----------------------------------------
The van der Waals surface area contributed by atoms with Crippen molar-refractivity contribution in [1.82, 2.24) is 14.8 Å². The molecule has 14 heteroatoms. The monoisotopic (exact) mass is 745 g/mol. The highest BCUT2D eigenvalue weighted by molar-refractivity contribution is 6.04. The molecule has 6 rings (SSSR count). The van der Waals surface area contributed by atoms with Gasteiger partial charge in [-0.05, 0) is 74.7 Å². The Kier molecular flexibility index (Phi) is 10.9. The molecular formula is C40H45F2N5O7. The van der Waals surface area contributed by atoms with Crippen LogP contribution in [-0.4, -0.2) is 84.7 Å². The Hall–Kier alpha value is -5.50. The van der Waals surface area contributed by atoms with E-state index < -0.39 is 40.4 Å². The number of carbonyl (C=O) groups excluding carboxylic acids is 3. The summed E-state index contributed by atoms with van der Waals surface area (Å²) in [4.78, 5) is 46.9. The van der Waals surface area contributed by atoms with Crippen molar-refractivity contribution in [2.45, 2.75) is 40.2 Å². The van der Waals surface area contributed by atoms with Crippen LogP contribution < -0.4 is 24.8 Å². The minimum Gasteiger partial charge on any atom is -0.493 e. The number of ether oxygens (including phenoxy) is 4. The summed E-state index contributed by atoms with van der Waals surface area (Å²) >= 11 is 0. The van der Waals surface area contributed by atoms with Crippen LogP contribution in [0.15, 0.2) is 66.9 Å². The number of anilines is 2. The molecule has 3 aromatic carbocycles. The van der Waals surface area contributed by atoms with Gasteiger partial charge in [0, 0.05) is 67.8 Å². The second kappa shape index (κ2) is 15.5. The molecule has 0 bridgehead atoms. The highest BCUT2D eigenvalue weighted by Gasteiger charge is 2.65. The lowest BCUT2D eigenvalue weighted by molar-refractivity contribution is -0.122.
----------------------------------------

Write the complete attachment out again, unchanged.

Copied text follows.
The van der Waals surface area contributed by atoms with Crippen molar-refractivity contribution in [1.82, 2.24) is 14.8 Å². The molecule has 14 heteroatoms. The monoisotopic (exact) mass is 745 g/mol. The highest BCUT2D eigenvalue weighted by molar-refractivity contribution is 6.04. The molecule has 6 rings (SSSR count). The van der Waals surface area contributed by atoms with Gasteiger partial charge in [-0.05, 0) is 74.7 Å². The Kier molecular flexibility index (Phi) is 10.9. The molecular formula is C40H45F2N5O7. The van der Waals surface area contributed by atoms with Crippen LogP contribution in [-0.4, -0.2) is 84.7 Å². The Hall–Kier alpha value is -5.50. The van der Waals surface area contributed by atoms with E-state index < -0.39 is 40.4 Å². The number of carbonyl (C=O) groups excluding carboxylic acids is 3. The summed E-state index contributed by atoms with van der Waals surface area (Å²) in [4.78, 5) is 46.9. The van der Waals surface area contributed by atoms with Crippen molar-refractivity contribution in [2.45, 2.75) is 40.2 Å². The van der Waals surface area contributed by atoms with Crippen LogP contribution < -0.4 is 24.8 Å². The minimum Gasteiger partial charge on any atom is -0.493 e. The number of ether oxygens (including phenoxy) is 4. The summed E-state index contributed by atoms with van der Waals surface area (Å²) >= 11 is 0. The van der Waals surface area contributed by atoms with Crippen LogP contribution in [0.15, 0.2) is 66.9 Å². The number of anilines is 2. The molecule has 3 aromatic carbocycles. The van der Waals surface area contributed by atoms with Gasteiger partial charge in [0, 0.05) is 67.8 Å². The second kappa shape index (κ2) is 15.5. The molecule has 0 bridgehead atoms. The highest BCUT2D eigenvalue weighted by Gasteiger charge is 2.65. The lowest BCUT2D eigenvalue weighted by molar-refractivity contribution is -0.122.